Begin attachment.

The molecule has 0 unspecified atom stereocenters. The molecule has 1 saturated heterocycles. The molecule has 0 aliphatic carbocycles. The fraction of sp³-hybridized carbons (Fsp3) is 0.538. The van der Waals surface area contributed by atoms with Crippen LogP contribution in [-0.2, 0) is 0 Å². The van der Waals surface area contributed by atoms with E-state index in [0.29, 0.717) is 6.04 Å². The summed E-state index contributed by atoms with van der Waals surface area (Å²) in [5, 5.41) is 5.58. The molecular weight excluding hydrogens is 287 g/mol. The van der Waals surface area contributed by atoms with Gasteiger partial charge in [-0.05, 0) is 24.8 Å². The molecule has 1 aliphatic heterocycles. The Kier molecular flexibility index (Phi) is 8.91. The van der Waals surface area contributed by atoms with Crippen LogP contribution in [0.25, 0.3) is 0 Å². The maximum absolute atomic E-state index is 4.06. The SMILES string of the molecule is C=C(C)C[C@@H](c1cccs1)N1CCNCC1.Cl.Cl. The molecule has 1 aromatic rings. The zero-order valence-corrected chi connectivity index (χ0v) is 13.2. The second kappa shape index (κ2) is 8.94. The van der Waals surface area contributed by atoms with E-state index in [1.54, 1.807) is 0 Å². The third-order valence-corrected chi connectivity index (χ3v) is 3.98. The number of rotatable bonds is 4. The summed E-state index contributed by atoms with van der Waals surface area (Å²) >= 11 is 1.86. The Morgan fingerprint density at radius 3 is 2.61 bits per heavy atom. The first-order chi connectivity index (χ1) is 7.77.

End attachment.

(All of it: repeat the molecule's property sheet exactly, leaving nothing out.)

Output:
The molecule has 0 unspecified atom stereocenters. The molecule has 1 saturated heterocycles. The molecule has 0 aliphatic carbocycles. The fraction of sp³-hybridized carbons (Fsp3) is 0.538. The van der Waals surface area contributed by atoms with Crippen LogP contribution in [-0.2, 0) is 0 Å². The van der Waals surface area contributed by atoms with E-state index in [0.29, 0.717) is 6.04 Å². The summed E-state index contributed by atoms with van der Waals surface area (Å²) in [5, 5.41) is 5.58. The molecular weight excluding hydrogens is 287 g/mol. The van der Waals surface area contributed by atoms with Gasteiger partial charge in [-0.05, 0) is 24.8 Å². The molecule has 1 aliphatic heterocycles. The Kier molecular flexibility index (Phi) is 8.91. The van der Waals surface area contributed by atoms with Crippen LogP contribution in [0.25, 0.3) is 0 Å². The maximum absolute atomic E-state index is 4.06. The SMILES string of the molecule is C=C(C)C[C@@H](c1cccs1)N1CCNCC1.Cl.Cl. The molecule has 1 aromatic rings. The zero-order valence-corrected chi connectivity index (χ0v) is 13.2. The second kappa shape index (κ2) is 8.94. The van der Waals surface area contributed by atoms with E-state index in [1.54, 1.807) is 0 Å². The third-order valence-corrected chi connectivity index (χ3v) is 3.98. The number of rotatable bonds is 4. The summed E-state index contributed by atoms with van der Waals surface area (Å²) >= 11 is 1.86. The Morgan fingerprint density at radius 3 is 2.61 bits per heavy atom. The first-order chi connectivity index (χ1) is 7.77.